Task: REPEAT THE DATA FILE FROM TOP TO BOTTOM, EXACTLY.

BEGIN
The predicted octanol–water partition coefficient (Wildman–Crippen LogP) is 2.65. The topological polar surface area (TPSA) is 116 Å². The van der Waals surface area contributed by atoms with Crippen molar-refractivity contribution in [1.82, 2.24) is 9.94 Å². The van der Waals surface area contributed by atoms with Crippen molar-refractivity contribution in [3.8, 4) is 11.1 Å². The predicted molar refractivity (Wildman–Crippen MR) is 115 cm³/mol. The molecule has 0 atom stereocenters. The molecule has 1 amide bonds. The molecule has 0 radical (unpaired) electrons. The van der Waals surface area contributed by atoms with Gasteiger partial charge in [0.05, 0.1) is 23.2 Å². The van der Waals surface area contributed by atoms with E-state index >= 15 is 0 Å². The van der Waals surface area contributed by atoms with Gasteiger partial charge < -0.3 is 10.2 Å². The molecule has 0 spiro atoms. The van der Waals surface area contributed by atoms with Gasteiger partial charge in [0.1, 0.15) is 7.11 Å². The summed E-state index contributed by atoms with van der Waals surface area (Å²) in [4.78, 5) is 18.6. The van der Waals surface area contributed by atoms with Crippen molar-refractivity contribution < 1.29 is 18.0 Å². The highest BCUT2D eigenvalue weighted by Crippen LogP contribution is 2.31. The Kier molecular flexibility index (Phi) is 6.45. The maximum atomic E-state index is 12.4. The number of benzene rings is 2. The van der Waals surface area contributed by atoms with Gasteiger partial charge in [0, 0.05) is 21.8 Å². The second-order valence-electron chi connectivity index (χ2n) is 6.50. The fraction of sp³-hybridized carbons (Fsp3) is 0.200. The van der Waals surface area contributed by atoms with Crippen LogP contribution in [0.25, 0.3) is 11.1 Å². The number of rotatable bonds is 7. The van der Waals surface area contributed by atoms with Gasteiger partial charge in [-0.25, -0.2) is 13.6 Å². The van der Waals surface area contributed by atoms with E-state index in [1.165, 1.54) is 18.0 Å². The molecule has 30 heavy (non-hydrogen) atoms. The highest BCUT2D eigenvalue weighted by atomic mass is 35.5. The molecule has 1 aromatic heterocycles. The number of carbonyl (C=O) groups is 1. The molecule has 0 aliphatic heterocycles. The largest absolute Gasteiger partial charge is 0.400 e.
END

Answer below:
The predicted octanol–water partition coefficient (Wildman–Crippen LogP) is 2.65. The topological polar surface area (TPSA) is 116 Å². The van der Waals surface area contributed by atoms with Crippen molar-refractivity contribution in [1.82, 2.24) is 9.94 Å². The van der Waals surface area contributed by atoms with Crippen molar-refractivity contribution in [3.8, 4) is 11.1 Å². The predicted molar refractivity (Wildman–Crippen MR) is 115 cm³/mol. The molecule has 0 atom stereocenters. The molecule has 1 amide bonds. The molecule has 0 radical (unpaired) electrons. The van der Waals surface area contributed by atoms with Gasteiger partial charge in [0.05, 0.1) is 23.2 Å². The van der Waals surface area contributed by atoms with E-state index >= 15 is 0 Å². The van der Waals surface area contributed by atoms with Gasteiger partial charge < -0.3 is 10.2 Å². The molecule has 0 spiro atoms. The van der Waals surface area contributed by atoms with Gasteiger partial charge in [0.1, 0.15) is 7.11 Å². The summed E-state index contributed by atoms with van der Waals surface area (Å²) in [4.78, 5) is 18.6. The van der Waals surface area contributed by atoms with Crippen molar-refractivity contribution < 1.29 is 18.0 Å². The highest BCUT2D eigenvalue weighted by Crippen LogP contribution is 2.31. The Kier molecular flexibility index (Phi) is 6.45. The maximum atomic E-state index is 12.4. The number of benzene rings is 2. The van der Waals surface area contributed by atoms with Gasteiger partial charge in [0, 0.05) is 21.8 Å². The second-order valence-electron chi connectivity index (χ2n) is 6.50. The fraction of sp³-hybridized carbons (Fsp3) is 0.200. The van der Waals surface area contributed by atoms with Crippen LogP contribution in [0.25, 0.3) is 11.1 Å². The number of rotatable bonds is 7. The van der Waals surface area contributed by atoms with Gasteiger partial charge in [-0.25, -0.2) is 13.6 Å². The van der Waals surface area contributed by atoms with E-state index in [1.165, 1.54) is 18.0 Å². The molecule has 30 heavy (non-hydrogen) atoms. The highest BCUT2D eigenvalue weighted by atomic mass is 35.5. The molecule has 1 aromatic heterocycles. The number of carbonyl (C=O) groups is 1. The molecule has 0 aliphatic heterocycles. The largest absolute Gasteiger partial charge is 0.400 e.